Ash dieback: What is the disease and why is it threatening UK trees?

Last updated at 09:11
Ash diebackGetty Images
Ash dieback has devastated forests across Europe

Scientists say there is hope that some ash forests will be able to survive a devastating tree disease called ash dieback.

Previous surveys found almost all ash trees could be wiped out.

But recent studies from around Europe show that ash dieback killed as high as 70% of ash trees in woodlands and 85% in plantations.

The disease has swept across Europe over the past 20 years, causing widespread damage to woodlands. In many cases the fungus will eventually kill infected plants.

The researchers pulled together surveys of ash dieback across Europe, including England, Ukraine, Scandinavia and the Baltic States. They found that even in forests that had been exposed to the disease for 20 years, not all trees were lost.

"Although the numbers seem grim, the percentage of trees that are still alive is encouraging from a long-term perspective," said Prof Richard Buggs, of Royal Botanic Gardens Kew and Queen Mary University of London.

What is Ash Dieback?
Common ash is found across EuropeGetty Images
Common ash is found across Europe

It was recorded for the first time in the UK in October 2012.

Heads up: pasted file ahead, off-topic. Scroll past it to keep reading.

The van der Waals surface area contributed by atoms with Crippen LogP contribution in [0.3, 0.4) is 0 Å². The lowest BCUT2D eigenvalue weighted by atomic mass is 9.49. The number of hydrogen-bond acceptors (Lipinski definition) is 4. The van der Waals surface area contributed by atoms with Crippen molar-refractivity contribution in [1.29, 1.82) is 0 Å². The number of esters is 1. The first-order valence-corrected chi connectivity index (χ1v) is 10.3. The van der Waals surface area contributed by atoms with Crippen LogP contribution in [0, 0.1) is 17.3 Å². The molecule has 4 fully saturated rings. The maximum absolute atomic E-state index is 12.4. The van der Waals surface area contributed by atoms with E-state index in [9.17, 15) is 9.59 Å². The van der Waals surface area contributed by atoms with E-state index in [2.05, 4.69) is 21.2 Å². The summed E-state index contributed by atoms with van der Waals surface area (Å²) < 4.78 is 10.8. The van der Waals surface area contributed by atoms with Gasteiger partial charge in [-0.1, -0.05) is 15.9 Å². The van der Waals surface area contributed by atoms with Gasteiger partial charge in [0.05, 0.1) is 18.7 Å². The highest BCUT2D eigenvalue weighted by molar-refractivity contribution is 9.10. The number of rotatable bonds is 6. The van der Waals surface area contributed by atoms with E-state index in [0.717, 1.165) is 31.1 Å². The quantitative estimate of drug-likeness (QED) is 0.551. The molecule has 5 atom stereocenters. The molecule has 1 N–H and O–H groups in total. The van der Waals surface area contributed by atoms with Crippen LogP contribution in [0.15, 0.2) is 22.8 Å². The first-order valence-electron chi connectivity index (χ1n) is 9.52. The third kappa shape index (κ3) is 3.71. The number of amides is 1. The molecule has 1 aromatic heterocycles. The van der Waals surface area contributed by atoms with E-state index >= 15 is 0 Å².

Ash dieback does not affect humans but it does have a devastating impact on ash trees, one of the most popular species in the country.

It's caused by a fungus called Chalara fraxinea which kills the trees leaves and crown, or outer edge. In worst cases, it can lead to the tree completely dying.

It can affect a wide range of ash trees, including those in forests and cities, and even young trees in nurseries.

It's thought 'ash dieback' can be spread by infected wood moving around to different places.

Trees affected by a suspected case of Ash Dieback Norfolk Wildlife Trust
Trees affected by a suspected case of Ash Dieback in October 2012

Other possible ways of the tree infection spreading include rain 'splashing' the disease spores from one tree to the next, and insects transporting the disease.

'Ash dieback' has been found across much of mainland Europe. In Denmark, it's infected 90% of ash trees.

The full impact of ash dieback in the UK will not become clear until 2022.

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